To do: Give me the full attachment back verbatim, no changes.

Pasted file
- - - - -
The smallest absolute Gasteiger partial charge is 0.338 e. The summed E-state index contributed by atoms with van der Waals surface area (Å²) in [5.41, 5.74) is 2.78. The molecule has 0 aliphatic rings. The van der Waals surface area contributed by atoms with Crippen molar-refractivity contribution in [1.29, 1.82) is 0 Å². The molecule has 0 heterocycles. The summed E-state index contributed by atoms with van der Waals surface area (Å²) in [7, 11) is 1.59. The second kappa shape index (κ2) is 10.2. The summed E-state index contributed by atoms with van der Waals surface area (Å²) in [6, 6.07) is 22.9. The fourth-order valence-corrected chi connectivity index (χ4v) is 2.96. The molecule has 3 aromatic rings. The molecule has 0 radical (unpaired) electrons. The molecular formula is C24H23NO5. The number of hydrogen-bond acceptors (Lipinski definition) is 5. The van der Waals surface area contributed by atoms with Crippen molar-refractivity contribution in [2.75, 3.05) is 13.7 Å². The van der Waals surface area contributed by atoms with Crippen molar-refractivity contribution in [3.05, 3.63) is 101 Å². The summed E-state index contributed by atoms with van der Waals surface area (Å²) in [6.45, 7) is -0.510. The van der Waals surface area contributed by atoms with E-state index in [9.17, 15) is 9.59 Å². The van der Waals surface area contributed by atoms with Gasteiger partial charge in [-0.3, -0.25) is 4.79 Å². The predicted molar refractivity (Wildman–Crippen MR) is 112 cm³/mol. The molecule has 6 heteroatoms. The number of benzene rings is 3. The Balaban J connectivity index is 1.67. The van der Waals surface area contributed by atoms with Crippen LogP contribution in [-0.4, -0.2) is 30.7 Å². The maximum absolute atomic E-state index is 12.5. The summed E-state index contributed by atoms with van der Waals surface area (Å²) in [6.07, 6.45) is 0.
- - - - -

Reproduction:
The smallest absolute Gasteiger partial charge is 0.338 e. The summed E-state index contributed by atoms with van der Waals surface area (Å²) in [5.41, 5.74) is 2.78. The molecule has 0 aliphatic rings. The van der Waals surface area contributed by atoms with Crippen molar-refractivity contribution in [1.29, 1.82) is 0 Å². The molecule has 0 heterocycles. The summed E-state index contributed by atoms with van der Waals surface area (Å²) in [7, 11) is 1.59. The second kappa shape index (κ2) is 10.2. The summed E-state index contributed by atoms with van der Waals surface area (Å²) in [6, 6.07) is 22.9. The fourth-order valence-corrected chi connectivity index (χ4v) is 2.96. The molecule has 3 aromatic rings. The molecule has 0 radical (unpaired) electrons. The molecular formula is C24H23NO5. The number of hydrogen-bond acceptors (Lipinski definition) is 5. The van der Waals surface area contributed by atoms with Crippen molar-refractivity contribution in [2.75, 3.05) is 13.7 Å². The van der Waals surface area contributed by atoms with Crippen molar-refractivity contribution in [3.05, 3.63) is 101 Å². The summed E-state index contributed by atoms with van der Waals surface area (Å²) in [6.45, 7) is -0.510. The van der Waals surface area contributed by atoms with E-state index in [9.17, 15) is 9.59 Å². The van der Waals surface area contributed by atoms with Gasteiger partial charge in [-0.3, -0.25) is 4.79 Å². The predicted molar refractivity (Wildman–Crippen MR) is 112 cm³/mol. The molecule has 6 heteroatoms. The number of benzene rings is 3. The Balaban J connectivity index is 1.67. The van der Waals surface area contributed by atoms with Crippen LogP contribution in [-0.4, -0.2) is 30.7 Å². The maximum absolute atomic E-state index is 12.5. The summed E-state index contributed by atoms with van der Waals surface area (Å²) in [6.07, 6.45) is 0.